Fairfield Lawmakers Back ‘No Tax Increase’ Budget Proposal

April 28, 2017

From the Connecticut General Assembly: State Reps. Brenda Kupchick (R-132), Laura Devlin (R-134) & state Sen. Tony Hwang (R-28) stood side-by-side with House and Senate Republicans and put forth a balanced, no tax increase budget that sets Connecticut on a new fiscal course.

The proposed budget comes as Connecticut faces a $3 billion budget deficit that seems to grow by the day. The budget provides a blueprint to move the state away from years of tax increases and unsustainable budgets that have ultimately cost Connecticut businesses and residents.

The Republican budget spends $700 million less than the Democrats’ budget and $313 million less than the governor’s budget. The Republican budget establishes a real spending cap with tight restrictions and restores a balanced budget.

Unlike the governor’s budget which raised taxes by $200 million and the legislative democrat plan which would raise taxes by over $400 million, the Republican plan DOES NOT raise taxes.

Unlike the governor’s education plan, the Republican budget creates a fair and fully functional formula for the distribution of regular and special education funding. Under the Republican education formula, towns will receive adequate funding and can plan school budgets well into the future. The Republican budget also accepts full responsibility for paying teachers’ pensions, as opposed to the governor’s budget that shifted the burden onto municipalities.

“Clearly the policies that have been pushed on our state are not working. We have run out of time and structural changes need to be made now. This is our chance to seize the moment and chart a new course for our state. Continuing to raise taxes would only exasperate our current fiscal situation as more people and businesses would choose to go elsewhere. Connecticut needs a reliable and predictable vision for our business community and for our residents – not the current piecemeal annual process which has forced many businesses to shutter and residents to leave for other low cost states,” said Rep. Devlin.

Rep. Kupchick said, “Connecticut has been facing a serious fiscal crisis for years and thisbudget not only protects Fairfield taxpayers, it will put the state on a path of fiscal responsibility. I’m hopeful that for the first time since being elected in 2011, the CT General Assembly will work together in a bi partisan way to pass a budget that gives relief to overtaxed residents and will provide hope to the business community and residents who want to stay in Connecticut.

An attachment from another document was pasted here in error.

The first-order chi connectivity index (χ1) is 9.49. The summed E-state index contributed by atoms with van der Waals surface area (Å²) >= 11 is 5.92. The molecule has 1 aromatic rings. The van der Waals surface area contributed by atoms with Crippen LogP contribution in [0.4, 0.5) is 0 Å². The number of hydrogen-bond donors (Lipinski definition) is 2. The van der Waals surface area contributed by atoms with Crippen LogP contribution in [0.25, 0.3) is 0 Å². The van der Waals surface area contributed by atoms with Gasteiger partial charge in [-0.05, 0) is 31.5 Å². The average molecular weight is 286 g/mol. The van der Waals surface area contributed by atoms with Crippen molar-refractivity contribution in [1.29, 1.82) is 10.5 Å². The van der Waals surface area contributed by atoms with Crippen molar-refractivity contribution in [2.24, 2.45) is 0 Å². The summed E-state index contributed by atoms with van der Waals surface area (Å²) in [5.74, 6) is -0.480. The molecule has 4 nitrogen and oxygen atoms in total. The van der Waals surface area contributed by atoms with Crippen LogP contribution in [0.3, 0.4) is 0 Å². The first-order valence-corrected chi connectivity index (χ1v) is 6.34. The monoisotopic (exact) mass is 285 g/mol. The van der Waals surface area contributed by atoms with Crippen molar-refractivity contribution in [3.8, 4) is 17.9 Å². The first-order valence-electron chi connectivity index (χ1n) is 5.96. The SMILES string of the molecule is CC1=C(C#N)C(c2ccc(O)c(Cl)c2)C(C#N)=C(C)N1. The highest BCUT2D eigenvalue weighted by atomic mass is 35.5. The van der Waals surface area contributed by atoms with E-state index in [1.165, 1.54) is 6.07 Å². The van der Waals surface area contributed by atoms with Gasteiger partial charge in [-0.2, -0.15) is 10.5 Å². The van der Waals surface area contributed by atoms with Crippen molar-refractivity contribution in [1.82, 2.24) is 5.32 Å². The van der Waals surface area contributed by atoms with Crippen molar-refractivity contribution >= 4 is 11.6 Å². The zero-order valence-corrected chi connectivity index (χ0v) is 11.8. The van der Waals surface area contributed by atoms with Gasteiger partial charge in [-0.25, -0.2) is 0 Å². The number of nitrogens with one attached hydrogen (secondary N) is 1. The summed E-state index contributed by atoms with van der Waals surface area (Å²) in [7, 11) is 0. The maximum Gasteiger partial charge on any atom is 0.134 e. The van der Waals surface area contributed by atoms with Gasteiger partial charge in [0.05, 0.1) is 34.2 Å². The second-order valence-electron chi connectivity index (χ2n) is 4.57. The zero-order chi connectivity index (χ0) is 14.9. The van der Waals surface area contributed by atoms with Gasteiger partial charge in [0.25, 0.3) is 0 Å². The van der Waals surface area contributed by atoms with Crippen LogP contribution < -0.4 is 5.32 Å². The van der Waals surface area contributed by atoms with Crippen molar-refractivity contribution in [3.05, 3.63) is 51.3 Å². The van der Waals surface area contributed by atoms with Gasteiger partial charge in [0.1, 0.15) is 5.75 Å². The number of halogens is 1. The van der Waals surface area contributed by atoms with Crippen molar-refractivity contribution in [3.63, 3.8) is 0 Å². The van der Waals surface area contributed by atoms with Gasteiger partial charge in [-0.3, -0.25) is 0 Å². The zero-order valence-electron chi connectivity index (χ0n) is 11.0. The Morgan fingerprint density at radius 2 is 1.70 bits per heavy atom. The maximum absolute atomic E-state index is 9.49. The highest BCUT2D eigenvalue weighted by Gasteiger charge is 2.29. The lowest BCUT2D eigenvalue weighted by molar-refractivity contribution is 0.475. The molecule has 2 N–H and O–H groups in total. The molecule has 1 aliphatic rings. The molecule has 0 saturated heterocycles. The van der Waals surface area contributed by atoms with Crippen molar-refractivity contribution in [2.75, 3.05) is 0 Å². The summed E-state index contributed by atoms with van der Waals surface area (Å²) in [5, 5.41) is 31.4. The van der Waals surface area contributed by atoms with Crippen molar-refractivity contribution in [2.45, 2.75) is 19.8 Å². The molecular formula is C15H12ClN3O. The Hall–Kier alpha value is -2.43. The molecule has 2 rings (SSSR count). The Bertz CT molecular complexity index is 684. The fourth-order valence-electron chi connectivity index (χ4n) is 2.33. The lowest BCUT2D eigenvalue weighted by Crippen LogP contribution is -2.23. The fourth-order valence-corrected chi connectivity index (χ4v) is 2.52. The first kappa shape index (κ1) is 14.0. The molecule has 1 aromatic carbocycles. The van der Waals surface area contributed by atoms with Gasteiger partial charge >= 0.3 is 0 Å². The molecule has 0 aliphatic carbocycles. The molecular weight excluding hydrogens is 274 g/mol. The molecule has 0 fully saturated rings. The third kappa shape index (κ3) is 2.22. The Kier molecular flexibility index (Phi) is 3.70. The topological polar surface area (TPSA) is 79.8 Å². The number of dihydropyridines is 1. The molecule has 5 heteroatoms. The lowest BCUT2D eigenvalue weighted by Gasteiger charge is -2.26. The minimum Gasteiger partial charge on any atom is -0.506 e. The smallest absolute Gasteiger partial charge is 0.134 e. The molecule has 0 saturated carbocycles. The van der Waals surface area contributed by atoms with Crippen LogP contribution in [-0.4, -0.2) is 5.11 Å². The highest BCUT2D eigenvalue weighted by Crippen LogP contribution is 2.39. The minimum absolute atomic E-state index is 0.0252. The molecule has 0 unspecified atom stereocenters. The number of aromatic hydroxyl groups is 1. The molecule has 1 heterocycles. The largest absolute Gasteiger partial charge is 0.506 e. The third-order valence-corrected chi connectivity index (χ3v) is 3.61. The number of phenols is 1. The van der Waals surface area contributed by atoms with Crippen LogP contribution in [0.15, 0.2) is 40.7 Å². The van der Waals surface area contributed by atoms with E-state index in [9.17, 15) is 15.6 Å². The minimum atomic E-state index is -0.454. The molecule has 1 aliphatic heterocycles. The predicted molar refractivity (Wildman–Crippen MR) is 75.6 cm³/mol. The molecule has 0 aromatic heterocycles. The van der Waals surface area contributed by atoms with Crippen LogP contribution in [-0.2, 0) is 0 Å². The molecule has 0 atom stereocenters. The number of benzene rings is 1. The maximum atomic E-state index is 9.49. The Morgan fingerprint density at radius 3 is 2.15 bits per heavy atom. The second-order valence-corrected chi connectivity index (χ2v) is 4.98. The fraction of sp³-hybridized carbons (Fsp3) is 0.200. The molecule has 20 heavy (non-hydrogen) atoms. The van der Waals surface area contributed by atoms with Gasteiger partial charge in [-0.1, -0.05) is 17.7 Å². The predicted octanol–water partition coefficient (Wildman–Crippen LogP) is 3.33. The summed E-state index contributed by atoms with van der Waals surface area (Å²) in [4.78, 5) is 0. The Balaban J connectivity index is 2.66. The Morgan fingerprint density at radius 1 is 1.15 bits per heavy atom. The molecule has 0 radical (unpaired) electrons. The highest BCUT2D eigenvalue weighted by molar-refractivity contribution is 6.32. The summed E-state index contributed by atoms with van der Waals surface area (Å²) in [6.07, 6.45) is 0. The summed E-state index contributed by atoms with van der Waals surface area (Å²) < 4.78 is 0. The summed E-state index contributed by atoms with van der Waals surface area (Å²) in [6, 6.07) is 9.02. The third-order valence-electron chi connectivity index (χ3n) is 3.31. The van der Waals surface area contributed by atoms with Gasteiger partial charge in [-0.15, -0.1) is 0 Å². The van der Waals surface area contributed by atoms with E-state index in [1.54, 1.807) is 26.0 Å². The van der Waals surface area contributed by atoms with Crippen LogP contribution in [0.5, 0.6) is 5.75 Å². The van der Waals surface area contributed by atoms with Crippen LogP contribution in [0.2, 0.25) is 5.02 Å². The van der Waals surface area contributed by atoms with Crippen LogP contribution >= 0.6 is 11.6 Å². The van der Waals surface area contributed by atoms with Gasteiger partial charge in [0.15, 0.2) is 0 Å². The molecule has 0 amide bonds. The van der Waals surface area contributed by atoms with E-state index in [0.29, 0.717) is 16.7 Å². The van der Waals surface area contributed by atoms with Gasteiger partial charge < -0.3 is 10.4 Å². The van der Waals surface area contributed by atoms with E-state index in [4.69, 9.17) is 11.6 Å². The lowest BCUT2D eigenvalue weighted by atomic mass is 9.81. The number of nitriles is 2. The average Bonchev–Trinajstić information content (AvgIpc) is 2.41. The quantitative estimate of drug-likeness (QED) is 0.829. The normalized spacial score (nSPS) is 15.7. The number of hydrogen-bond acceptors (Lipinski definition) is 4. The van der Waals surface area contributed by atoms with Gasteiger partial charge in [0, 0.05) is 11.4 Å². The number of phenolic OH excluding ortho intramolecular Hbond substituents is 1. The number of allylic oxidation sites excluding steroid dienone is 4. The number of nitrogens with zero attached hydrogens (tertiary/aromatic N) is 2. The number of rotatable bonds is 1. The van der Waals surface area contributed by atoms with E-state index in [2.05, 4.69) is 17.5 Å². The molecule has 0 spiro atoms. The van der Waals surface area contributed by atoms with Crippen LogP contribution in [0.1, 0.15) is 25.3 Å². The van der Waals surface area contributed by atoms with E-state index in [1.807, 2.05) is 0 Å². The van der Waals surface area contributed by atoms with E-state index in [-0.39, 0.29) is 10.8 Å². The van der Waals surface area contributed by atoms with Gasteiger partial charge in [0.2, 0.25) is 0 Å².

Sen. Tony Hwang said, “This Republican plan is about keeping our promise to towns, to schools and to Connecticut taxpayers. It contains no tax hikes, restores predictability for towns, and emphasizes our commitment to make their education mission whole. It provides a path to budget sustainability by making tough government spending cuts, and it emphasizes accountability through a spending cap and requiring votes on union contracts. This thoughtful, responsible document is the way forward for Connecticut, and Republicans will work with Gov. Dannel P. Malloy and Democrats to pass it into law.”

Other Budget Highlights include:

  • Consolidations of state agencies
  • Eliminates funding for UConn branch of FastTrack bus service
  • Eliminates taxpayer funded campaigns
  • Mandatory Approval of labor contracts by the General Assembly
  • Requires $700 million in union concessions
  • Enact a constitutional Transportation Lockbox
  • Phases out the income tax on pensions and annuity income
  • Exempts social security from income tax for middle income seniors

According to the latest report by the Office of Fiscal Analysis, the state budget is projected to run a $1.7 billion in deficit in 2017-18, and $1.9 billion in the red in 2018-19, according to Governor Malloy, for a combined biennial shortfall of $3.6 billion.

If the April income tax estimates hold, the deficit forecast would rise to $2 billion in 2017-18 and $2.2 billion in 2018-19 which would represent a potential gap of 10 percent and 11 percent, respectively.